Where Ladybugs Roar

Confessions and Passions of a Compulsive Writer

Wednesday, November 4, 2009

Day Four- The Dialogue that Ate the Plot

So, a year and a month ago, my brother Adam received an email from me-- I can't be sure, but it may have been the one where I was pulled over by a cop for going backwards up an on-ramp when the poorly tied-on mattress on top of my car became a sail. He said something to the effect of "You should really write a book." I laughed and then thought, "Can I do that?"

I decided to write about what I knew--a female with OCD. I threw in a mystery, a guy named Julio, a car that seemed alive, a strange company, and voila! A novel was born. Three things shocked me.

1. That I could finish a novel--a whole novel. I felt all writerly.

2. It didn't suck. People read it. (biased people) They said it didn't suck.

3. I did it in around two or three weeks.

Say what? Three weeks?

I know. Subsequently, the manuscripts I wrote sometimes took the same amount of time. I'd dive into writing, bury myself in a story, and emerge shortly after that with a fully-formed novel. Instead of feeling good about it, though... it felt strange. Who can write a novel in two weeks, after all? It can't be good, right? This still baffles me... and it still feels a bit... well... cheap. I feel guilty because I can write so fast. What's wrong with me? What's wrong with my writing?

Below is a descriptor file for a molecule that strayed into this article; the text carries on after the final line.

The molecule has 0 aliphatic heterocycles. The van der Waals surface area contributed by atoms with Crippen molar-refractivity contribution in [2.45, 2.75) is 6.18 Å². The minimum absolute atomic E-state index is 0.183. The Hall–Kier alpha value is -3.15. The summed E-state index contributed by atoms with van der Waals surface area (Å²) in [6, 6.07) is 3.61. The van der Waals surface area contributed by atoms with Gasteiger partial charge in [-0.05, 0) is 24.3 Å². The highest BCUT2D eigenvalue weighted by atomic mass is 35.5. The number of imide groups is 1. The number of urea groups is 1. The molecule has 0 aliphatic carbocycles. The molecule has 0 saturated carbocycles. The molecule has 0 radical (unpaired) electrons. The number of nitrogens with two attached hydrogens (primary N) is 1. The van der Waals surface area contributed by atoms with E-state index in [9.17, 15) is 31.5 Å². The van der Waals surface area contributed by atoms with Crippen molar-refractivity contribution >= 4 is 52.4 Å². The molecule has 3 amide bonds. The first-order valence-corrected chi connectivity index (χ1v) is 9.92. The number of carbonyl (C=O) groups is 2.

I think... byabout the time I reach 20,000 words... what I've written can't be good. It can't be healthy. It just can't be.

How? Why? What's wrong with me?

Yesterday, I was reading a "cheats" for NaNoWriMo on someone's blog. (No, I don't need cheats but I find such things fascinating.) They said to add dialogue because dialogue adds words in massive amounts.

A light went on above my head. No joke. It was all cartoony and freaky, and I quickly slapped it away. (Now you see why some of my paintings are so odd.)

I write about eighty percent of my stories in dialogue. So, I started flipping through books looking at the dialogue to exposition or whatever ratio. I still have no idea what the average amount of dialogue is--or if there is even an average, but I think I really tip the scale with my dialogue. Is that bad? Is that good? I have no idea. It is what it is.

Anyway, I just noticed that, so I'm trying to add a little more between dialogue from now on.

I have to run to Yoga. Today is going to be busy for me. Have a good Wednesday everyone on this side of the globe... and I'll see all of you tomorrow on the other side of the globe. (That totally made no sense.)


  1. Dialogue is definitely the easiest thing for me to write, and, thankfully, one of the easiest things for me to cut.

  2. Maybe that's my problem. Dialogue is difficult for me. I write mostly the action and if the dialogue moves the action than it's added. Mental note - more dialogue will help me to write faster.

  3. I love dialogue. If a book doesn't have enough dialogue it bores me. If description of surroundings or events is running long my eyes totally jump to the next dialogue. You don't have to worry about sentence structure or slang because people talk in sentence fragments and slang. It makes me happy.